“Kid,” he said. The word crashed through the tense silence, and I jumped at the sound of it. “Kid, this is going to be one helluva ride. You’ve never taken one like it before, and you never will again. When it’s over, you’ll have a story to tell for the rest of your life. Always remember what it was like, and always remember that it was Bob Chamberlain who gave that ride to you.”

“I wi—” “Whoom-ba-ba-whoom-ba-ba-whoom-ba-ba-whoom-ba-ba.” I had started to try to make my voice work and tell Bob that I would remember, when he dropped down into the seat, grabbed the key, and started the Corvette engine. We sat at the end of the straightaway, the Corvette rocking nervously, Bob’s hand on the floor shift. For a moment, it was like we were the only two people in the world, sitting in the only Corvette in the world, parked and ready to spring at the end of the only country road straightaway in the world. My heart pounded in anticipation. For some reason, I thought of my back yard at home, and I wondered if my mother was hanging clothes on the clothesline that ran from the back of the house to the giant oak tree.

Simultaneously, Bob slammed the gas pedal to the floor and popped the clutch. The world was instantly filled with the rage of an untamed engine at full throttle, the screaming of spinning tires, and the smell of burning rubber. Pinned solidly to the back of the seat, I was unable to move forward against the crushing force of acceleration. My heart felt like it was about to leap out of my chest. Water streamed backwards out of the corners of my eyes as we gained speed. Each time Bob shifted into the next gear, it was a perfect speed shift. The gas pedal stayed on the floor. The floor shift and the clutch pedal flashed in perfect unison, as if they somehow controlled each other without assistance. With each shift, the Corvette lurched forward like a wild animal. The dotted line down the center of the road transformed through speed into the solid line down the center of the road. The roaring of the speed-induced wind grew louder and louder, and the trees in the fields on both sides of the road blended to become a solid wall of green. I could feel the skin on my face begin to distort from the g-forces. “Slam” went the last shift, and, over the combined roar, I could hear the back tires bark out a sharp squeal. I forced my head to the left to try to see the speedometer. I squinted through the wind and the tears. 137 miles per hour. Then, as quickly as it had begun, it all reversed: clutch in, motor at idle, brakes firmly applied, speedometer needle dropping; 110, 65, 30, 0, engine off. Silence. Somewhere, a bird chirped.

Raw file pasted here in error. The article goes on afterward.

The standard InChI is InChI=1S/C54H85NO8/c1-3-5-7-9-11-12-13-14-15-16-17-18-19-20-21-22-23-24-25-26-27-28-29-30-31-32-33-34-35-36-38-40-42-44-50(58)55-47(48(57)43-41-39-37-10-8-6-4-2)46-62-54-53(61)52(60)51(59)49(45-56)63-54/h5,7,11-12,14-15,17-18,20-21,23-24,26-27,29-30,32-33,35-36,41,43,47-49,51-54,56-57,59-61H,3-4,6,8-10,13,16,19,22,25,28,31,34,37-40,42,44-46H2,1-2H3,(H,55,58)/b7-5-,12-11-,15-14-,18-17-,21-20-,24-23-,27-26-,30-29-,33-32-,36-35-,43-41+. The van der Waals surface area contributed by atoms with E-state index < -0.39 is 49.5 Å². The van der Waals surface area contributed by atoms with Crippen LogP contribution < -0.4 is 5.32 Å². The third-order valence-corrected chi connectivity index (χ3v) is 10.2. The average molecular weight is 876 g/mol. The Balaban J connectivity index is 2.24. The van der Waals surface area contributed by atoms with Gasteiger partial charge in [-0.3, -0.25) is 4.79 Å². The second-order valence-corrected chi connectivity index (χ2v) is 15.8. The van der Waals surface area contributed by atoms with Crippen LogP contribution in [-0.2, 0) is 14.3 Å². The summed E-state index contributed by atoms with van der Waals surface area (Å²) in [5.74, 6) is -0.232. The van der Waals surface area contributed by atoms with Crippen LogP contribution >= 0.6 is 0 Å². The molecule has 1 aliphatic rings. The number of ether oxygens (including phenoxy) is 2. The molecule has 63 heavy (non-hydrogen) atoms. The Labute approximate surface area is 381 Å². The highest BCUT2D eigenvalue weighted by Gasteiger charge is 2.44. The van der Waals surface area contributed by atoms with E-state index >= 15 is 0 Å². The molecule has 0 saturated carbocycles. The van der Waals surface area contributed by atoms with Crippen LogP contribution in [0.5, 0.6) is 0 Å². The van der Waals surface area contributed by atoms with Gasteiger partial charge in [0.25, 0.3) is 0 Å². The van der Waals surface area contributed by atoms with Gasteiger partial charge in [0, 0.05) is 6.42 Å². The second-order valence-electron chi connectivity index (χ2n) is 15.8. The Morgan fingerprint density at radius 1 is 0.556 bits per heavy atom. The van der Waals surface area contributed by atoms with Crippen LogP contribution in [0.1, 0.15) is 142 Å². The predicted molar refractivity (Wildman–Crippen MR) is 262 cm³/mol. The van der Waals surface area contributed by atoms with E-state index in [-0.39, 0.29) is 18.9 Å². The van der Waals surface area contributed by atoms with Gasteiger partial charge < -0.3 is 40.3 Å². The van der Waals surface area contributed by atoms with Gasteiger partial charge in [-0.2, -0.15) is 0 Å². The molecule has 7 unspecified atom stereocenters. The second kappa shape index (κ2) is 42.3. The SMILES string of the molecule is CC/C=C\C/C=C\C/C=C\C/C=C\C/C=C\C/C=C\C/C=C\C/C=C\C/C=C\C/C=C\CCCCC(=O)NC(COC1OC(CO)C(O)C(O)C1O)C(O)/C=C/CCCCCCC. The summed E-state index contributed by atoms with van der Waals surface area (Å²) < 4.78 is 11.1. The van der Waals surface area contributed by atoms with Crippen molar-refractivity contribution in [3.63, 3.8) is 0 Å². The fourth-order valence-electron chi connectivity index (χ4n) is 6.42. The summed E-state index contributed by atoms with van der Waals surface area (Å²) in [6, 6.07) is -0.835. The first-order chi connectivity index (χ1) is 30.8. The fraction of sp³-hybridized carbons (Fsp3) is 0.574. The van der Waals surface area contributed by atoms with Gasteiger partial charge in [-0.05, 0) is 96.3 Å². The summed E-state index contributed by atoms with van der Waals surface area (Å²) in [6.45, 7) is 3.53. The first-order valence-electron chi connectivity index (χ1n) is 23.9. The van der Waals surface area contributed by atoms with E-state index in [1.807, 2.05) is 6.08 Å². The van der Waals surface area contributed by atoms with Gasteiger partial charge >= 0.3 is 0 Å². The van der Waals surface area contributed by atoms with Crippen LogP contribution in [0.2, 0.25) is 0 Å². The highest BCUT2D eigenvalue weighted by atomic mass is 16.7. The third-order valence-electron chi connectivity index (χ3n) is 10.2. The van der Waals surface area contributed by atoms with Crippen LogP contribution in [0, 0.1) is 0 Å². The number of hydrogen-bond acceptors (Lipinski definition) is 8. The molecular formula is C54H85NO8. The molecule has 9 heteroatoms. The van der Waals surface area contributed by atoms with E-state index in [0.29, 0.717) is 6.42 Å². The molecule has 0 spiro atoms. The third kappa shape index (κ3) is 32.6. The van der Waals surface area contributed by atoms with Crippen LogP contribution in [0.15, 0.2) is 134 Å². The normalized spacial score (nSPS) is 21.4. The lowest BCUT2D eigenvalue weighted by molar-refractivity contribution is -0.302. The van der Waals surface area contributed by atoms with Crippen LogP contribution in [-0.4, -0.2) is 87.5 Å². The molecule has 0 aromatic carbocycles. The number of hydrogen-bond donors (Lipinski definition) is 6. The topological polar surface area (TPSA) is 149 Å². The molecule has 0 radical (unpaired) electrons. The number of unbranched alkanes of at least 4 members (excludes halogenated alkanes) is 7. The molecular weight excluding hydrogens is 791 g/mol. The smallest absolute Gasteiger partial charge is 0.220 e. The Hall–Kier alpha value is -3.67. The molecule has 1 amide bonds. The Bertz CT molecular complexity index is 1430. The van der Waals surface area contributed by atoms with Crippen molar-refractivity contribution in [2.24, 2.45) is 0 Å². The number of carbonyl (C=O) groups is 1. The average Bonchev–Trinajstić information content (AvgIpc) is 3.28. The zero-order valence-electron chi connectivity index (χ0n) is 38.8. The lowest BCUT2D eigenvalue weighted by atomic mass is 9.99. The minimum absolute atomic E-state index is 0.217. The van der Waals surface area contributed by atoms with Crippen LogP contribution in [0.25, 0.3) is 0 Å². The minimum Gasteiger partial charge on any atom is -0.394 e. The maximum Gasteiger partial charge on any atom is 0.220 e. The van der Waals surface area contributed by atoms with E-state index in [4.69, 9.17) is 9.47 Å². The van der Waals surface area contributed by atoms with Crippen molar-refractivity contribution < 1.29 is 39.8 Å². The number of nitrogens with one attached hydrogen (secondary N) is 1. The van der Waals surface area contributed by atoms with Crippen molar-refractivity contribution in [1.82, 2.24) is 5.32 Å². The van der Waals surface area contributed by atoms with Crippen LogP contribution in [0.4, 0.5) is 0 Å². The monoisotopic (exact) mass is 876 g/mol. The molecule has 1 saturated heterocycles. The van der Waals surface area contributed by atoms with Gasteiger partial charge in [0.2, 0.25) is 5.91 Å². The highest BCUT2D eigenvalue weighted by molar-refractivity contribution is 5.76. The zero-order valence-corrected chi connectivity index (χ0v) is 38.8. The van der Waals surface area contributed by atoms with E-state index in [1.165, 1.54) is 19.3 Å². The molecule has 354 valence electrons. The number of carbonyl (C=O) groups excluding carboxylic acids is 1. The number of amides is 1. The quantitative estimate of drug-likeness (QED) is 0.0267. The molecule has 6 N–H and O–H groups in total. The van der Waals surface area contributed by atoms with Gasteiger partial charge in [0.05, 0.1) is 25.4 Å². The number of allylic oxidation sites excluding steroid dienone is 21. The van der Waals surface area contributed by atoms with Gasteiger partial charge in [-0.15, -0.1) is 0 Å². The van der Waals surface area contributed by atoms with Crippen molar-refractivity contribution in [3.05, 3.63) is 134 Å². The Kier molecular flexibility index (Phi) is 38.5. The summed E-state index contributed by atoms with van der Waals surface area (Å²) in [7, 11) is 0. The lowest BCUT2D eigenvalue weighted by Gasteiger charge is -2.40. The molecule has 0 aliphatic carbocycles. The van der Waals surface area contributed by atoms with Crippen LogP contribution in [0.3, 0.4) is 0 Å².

I looked over at Bob and saw him looking at me, and was that the slightest indication of a tiny smile at the corners of his mouth? He said nothing. I said nothing. The trip back to the service station was made without conversation.

“Take it easy, kid,” Bob said as I opened the door.

“Yeah, you too,” I answered. “And, Bob—thanks.”

“It’s cool, kid, it’s cool. You’re O.K.”

With that, Bob Chamberlain and his 1962 Corvette convertible drove off the lot. For some reason, standing there alone, I felt like crying. I did not know it then, but the very next day, Bob was off to report for duty. He had been drafted into the Army and had volunteered to serve in a place called Vietnam. He knew this when he gave me my ride, but he never said a word. As it turned out, he was one of the thousands of fine men and women who never came home alive.

I know not what happened to his beloved 1962 Corvette convertible.

He was right, though. It was one helluva ride. I’ll never forget what it was like. And I will never forget Bob Chamberlain.